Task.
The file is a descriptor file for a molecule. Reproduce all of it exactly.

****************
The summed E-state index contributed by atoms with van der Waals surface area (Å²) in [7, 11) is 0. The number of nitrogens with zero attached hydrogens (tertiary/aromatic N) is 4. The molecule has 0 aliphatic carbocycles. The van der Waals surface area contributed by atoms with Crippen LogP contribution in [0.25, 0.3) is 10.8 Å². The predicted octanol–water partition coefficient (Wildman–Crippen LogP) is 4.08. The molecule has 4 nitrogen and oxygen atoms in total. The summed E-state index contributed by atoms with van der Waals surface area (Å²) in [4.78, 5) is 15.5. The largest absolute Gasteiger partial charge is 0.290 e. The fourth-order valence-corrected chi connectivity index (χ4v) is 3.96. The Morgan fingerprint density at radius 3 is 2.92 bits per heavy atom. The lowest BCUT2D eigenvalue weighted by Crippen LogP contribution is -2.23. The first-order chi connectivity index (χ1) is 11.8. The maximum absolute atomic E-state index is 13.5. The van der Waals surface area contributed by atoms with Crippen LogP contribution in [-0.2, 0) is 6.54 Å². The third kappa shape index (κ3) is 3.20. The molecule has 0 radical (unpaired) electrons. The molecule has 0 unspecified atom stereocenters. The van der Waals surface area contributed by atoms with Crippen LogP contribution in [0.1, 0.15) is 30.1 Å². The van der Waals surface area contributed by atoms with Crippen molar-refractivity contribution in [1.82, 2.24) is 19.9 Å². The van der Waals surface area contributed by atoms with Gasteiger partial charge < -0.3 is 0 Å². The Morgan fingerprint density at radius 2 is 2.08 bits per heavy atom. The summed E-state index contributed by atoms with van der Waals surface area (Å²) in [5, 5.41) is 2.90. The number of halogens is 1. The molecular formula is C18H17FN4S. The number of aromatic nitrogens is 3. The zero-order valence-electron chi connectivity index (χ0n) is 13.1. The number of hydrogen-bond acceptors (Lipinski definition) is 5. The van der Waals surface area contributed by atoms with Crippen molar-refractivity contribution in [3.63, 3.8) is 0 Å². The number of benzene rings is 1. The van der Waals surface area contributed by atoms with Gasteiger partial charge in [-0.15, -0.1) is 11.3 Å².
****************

The summed E-state index contributed by atoms with van der Waals surface area (Å²) in [7, 11) is 0. The number of nitrogens with zero attached hydrogens (tertiary/aromatic N) is 4. The molecule has 0 aliphatic carbocycles. The van der Waals surface area contributed by atoms with Crippen LogP contribution in [0.25, 0.3) is 10.8 Å². The predicted octanol–water partition coefficient (Wildman–Crippen LogP) is 4.08. The molecule has 4 nitrogen and oxygen atoms in total. The summed E-state index contributed by atoms with van der Waals surface area (Å²) in [4.78, 5) is 15.5. The largest absolute Gasteiger partial charge is 0.290 e. The fourth-order valence-corrected chi connectivity index (χ4v) is 3.96. The Morgan fingerprint density at radius 3 is 2.92 bits per heavy atom. The lowest BCUT2D eigenvalue weighted by Crippen LogP contribution is -2.23. The first-order chi connectivity index (χ1) is 11.8. The maximum absolute atomic E-state index is 13.5. The van der Waals surface area contributed by atoms with Crippen LogP contribution in [-0.2, 0) is 6.54 Å². The third kappa shape index (κ3) is 3.20. The molecule has 0 radical (unpaired) electrons. The molecule has 0 unspecified atom stereocenters. The van der Waals surface area contributed by atoms with Crippen LogP contribution in [0.1, 0.15) is 30.1 Å². The van der Waals surface area contributed by atoms with Crippen molar-refractivity contribution in [1.82, 2.24) is 19.9 Å². The van der Waals surface area contributed by atoms with Gasteiger partial charge < -0.3 is 0 Å². The Morgan fingerprint density at radius 2 is 2.08 bits per heavy atom. The summed E-state index contributed by atoms with van der Waals surface area (Å²) in [5, 5.41) is 2.90. The number of halogens is 1. The molecular formula is C18H17FN4S. The number of aromatic nitrogens is 3. The zero-order valence-electron chi connectivity index (χ0n) is 13.1. The number of hydrogen-bond acceptors (Lipinski definition) is 5. The van der Waals surface area contributed by atoms with Crippen molar-refractivity contribution in [3.63, 3.8) is 0 Å². The number of benzene rings is 1. The van der Waals surface area contributed by atoms with Gasteiger partial charge in [-0.15, -0.1) is 11.3 Å².